And Drink the Wild Air Header

home home Facebook twitter pinterest instagram goodreads email OPSEC recipes travel hawaii bucket list about erica Image Map

Wednesday, October 3, 2012

Banned Books Week 2012

via bannedbooksweek.org
As a lifelong lover of books to the point that becoming a librarian might possibly be the path I'm meant to walk on, the idea of banning a book is incredibly frustrating to me.  As Bill Moyers, a journalist and the honorary co-chair of Banned Books Week, said in his video essay "The Bane of Banned Books," censorship is incredibly dangerous.  "Censorship is the enemy of truth," Moyers said, "even more than a lie.  A lie can be exposed; censorship can prevent us from knowing the difference."  Click on the video below to see more of Moyers' video essay (by the way, I'm sorry it keeps autoplaying -- not sure how to stop it!).



Banned Books Week was set up as an annual celebration of the freedom to read, and this year, it is being held from September 30 to October 6.  You may think, "Isn't this issue a bit outdated?  This doesn't happen anymore."  But according to the Banned Books Week website, 326 challenges were reported to the Office of Intellectual Freedom in 2011 -- 326 challenges to the freedom to read what we wish, when we wish, and how we wish.  The top ten challenges are listed below:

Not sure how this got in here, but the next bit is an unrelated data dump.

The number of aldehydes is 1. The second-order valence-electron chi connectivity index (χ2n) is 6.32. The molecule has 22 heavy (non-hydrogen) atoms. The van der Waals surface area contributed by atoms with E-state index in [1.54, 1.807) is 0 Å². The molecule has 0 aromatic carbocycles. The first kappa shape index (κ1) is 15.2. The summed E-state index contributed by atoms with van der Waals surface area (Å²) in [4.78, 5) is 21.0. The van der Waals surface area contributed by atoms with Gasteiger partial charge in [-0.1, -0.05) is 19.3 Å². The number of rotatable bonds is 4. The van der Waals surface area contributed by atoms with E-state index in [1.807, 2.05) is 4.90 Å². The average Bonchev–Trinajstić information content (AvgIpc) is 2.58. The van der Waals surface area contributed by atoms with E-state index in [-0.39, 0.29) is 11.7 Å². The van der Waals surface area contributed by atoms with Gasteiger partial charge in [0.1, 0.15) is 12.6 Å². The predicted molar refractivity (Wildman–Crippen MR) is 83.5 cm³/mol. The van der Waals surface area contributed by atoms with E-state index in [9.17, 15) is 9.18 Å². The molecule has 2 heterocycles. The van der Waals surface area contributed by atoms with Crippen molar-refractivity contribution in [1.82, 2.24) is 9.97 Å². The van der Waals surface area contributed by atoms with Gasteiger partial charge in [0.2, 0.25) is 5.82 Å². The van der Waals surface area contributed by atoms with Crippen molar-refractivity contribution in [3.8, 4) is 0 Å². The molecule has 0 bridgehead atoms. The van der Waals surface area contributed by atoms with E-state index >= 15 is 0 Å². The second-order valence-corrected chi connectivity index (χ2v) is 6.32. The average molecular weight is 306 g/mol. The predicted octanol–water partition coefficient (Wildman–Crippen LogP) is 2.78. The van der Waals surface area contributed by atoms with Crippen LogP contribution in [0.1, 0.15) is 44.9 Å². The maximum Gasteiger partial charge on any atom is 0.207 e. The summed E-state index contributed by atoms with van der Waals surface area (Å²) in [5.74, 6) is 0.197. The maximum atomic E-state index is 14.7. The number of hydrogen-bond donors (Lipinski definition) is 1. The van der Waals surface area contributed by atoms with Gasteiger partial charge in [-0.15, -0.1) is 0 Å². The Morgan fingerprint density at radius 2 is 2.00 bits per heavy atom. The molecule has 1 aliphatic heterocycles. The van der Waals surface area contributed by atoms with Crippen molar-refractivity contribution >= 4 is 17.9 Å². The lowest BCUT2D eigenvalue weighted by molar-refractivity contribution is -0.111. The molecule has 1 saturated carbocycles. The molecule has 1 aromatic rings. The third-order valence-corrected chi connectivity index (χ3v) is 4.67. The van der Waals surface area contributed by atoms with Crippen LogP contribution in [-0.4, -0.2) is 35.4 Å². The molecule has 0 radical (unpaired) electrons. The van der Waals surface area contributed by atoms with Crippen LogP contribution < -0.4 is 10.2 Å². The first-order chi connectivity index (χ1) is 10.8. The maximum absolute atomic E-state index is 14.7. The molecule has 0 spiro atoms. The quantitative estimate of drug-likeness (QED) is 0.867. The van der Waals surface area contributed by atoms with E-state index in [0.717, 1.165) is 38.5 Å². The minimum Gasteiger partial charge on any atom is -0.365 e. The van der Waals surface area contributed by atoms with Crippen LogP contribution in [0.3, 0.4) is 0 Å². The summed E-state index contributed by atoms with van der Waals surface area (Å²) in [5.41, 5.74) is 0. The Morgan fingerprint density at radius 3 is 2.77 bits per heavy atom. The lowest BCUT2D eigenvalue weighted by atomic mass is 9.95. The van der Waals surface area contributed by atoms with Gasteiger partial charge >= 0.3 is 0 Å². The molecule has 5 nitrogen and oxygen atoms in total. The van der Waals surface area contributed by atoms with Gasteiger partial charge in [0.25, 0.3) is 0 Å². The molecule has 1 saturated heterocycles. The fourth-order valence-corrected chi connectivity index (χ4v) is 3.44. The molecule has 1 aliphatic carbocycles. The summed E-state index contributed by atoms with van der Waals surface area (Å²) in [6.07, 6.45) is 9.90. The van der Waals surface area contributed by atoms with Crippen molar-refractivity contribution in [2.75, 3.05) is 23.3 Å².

1.  ttyl; ttfn; l8r, g8r (series), by Lauren Myracle 
Reasons: offensive language; religious viewpoint; sexually explicit; unsuited to age group

2.  The Color of Earth (series), by Kim Dong Hwa
Reasons: nudity; sex education; sexually explicit; unsuited to age group

3.  The Hunger Games trilogy, by Suzanne Collins
Reasons: anti-ethnic; anti-family; insensitivity; offensive language; occult/satanic; violence

4.  My Mom's Having A Baby! A Kid's Month-by-Month Guide to Pregnancy, by Dori Hillestad Butler
Reasons: nudity; sex education; sexually explicit; unsuited to age group

5.  The Absolutely True Diary of a Part-Time Indian, by Sherman Alexie
Reasons: offensive language; racism; religious viewpoint; sexually explicit; unsuited to age group

6.  Alice (series), by Phyllis Reynolds Naylor
Reasons: nudity; offensive language; religious viewpoint

7.  Brave New World, by Aldous Huxley
Reasons: insensitivity; nudity; racism; religious viewpoint; sexually explicit

8.  What My Mother Doesn't Know, by Sonya Sones
Reasons: nudity; offensive language; sexually explicit

9.  Gossip Girl (series), by Cecily Von Ziegesar
Reasons: drugs; offensive language; sexually explicit

10.  To Kill a Mockingbird, by Harper Lee
Reasons: offensive language; racism


I am personally surprised to see that To Kill a Mockingbird is still being complained about, even though it was first published back in 1960.  It isn't the only classic that is constantly challenged, however;  hypable.com recently came out with a list of "10 Frequently Challenged Books and Why You Should Still Read Them" on their website listing books that consistently make the challenged books list.

It just goes to show that it is still so important that we remain aware of these challenges being made so we can fight this attack on personal freedom because it is still happening in our country as we speak.

Do you have a favorite banned book?  Are there books that you've read that you didn't even know were banned?


2 comments: